Getting the Most Out of Your Continuing Education for You and Your Team

  • by Don Deems, DDS, FAGD, PCC
  • Aug 29, 2022

8-29-22_Team CEAs a practicing dentist for 35 years, there’s no doubt that continuing education (CE) has a positive effect on your practice and your team. If you choose to attend live CE, out-of-town programs can be huge investments because of the meeting registration, travel, lodging, food, wages and time away from the office. Coordinating team members’ travel can be challenging due to family obligations and caretaking responsibilities outside the office. 

With all these obstacles, how can you make the most of your investment in CE for you and your team? Dentists and their teams usually come back from CE programs with well-meaning intentions of implementing new protocols and techniques. But all too often, they see those intentions fade as the days pass. It’s well known that developing new habits and changing behavior patterns are difficult — look at how many New Year’s resolutions fail. When it comes to learning, 75% of what you learn is retained when you practice it; 50% is retained when you engage in a group discussion; 30% is retained when you see a demonstration; and 20% is retained from audio-visual materials.1 

Even though listening to lectures is by far the most common CE format, it’s the least effective method for learning. A 2015 study by Microsoft found that humans have an average attention span of only eight seconds. Keep in mind that a goldfish’s attention span is nine seconds.2 What can you do to get the most out of your time and investment in CE? 

  • Start planning your team’s and your attendance at a meeting or conference well in advance. Team members (and you) will likely need to make arrangements to be gone for two or more days. Make sure that each team member will be able to attend, and, if that won’t work, decide if it will still be beneficial. Often, team members who can’t attend may feel left out or not part of the team. Team members who attended may have negative feelings toward team members who did not attend.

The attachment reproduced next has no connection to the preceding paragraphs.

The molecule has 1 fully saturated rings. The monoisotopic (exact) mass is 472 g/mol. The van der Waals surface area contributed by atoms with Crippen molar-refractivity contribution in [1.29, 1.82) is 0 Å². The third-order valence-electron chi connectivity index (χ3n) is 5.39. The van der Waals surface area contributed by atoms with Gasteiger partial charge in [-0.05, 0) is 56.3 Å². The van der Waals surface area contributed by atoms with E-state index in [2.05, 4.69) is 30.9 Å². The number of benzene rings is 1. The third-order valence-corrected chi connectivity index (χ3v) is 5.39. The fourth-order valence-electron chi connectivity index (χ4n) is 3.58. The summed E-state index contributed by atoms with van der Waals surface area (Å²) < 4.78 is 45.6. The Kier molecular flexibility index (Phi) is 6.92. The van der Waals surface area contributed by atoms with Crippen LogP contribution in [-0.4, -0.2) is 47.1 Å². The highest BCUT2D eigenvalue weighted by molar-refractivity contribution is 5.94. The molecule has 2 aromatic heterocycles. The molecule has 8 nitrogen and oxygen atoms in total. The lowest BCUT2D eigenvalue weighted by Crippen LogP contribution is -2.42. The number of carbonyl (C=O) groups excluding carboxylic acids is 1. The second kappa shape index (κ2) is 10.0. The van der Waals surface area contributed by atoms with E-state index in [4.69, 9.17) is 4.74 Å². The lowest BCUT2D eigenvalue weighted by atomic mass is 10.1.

• Before signing up for a CE program, meet with your team to decide if the content of the CE is appropriate for your practice. Make a list of objectives and items that each team member would like to learn. 
  • Once you decide to register, pick out the courses in advance. Meet with each person to tailor the course choices that would be most appropriate for them. Team members often want to go to courses together, which may or may not be appropriate for all team members, and, in my experience, many team members get distracted by their fellow team members. 
  • Let all team members know in advance that they will be expected to share what they learned at the end of the day. 
  • Plan to meet immediately after the day’s course(s) to share what each person (including you) have learned. Do this for each day you attend. 
  • Have a team meeting planned when you return to the office to review what each person learned. Have them tell the team. The key is repetition. 
    • Lead a discussion on how the team will incorporate any new information, policies, protocols and procedures. Have a team member record it and, once organized, distribute it to each team member. 
  • In a month, plan another team meeting to review how the changes have affected the practice. Eliminate changes that aren’t working and emphasize the ones that are. 

These same protocols apply to online CE, which has become much more popular and cost-effective, even though it’s not the same experience for the learner. What are some pointers for picking online CE courses? I recommend following the same guidelines that you would for a live CE course, modified to accommodate the fact that different team members may choose online programs at different times and outside normal office hours. Again, setting expectations for the CE course, repetition by sharing what has been learned by the team, and implementing those items learned into office protocol and procedures is still essential. 

CE is essential to our professional and personal development. It is an ongoing process that is critical to providing our patients with the best care possible. Our great profession requires that commitment. AGD members exemplify this commitment because they value learning and growing. 

Don Deems, DDS, FAGD, PCC, known as The Dentist’s Coach®, is a trained professional, personal and business coach, and a practicing dentist. To comment on this article, email

1. D’Souza, Sean. “How To Retain 90% Of Everything You Learn.” Psychotactics, Accessed 13 May 2022. 
2. McSpadden, Kevin. “You Now Have a Shorter Attention Span Than a Goldfish.” Time, 14 May 2015, Accessed 26 May 2022.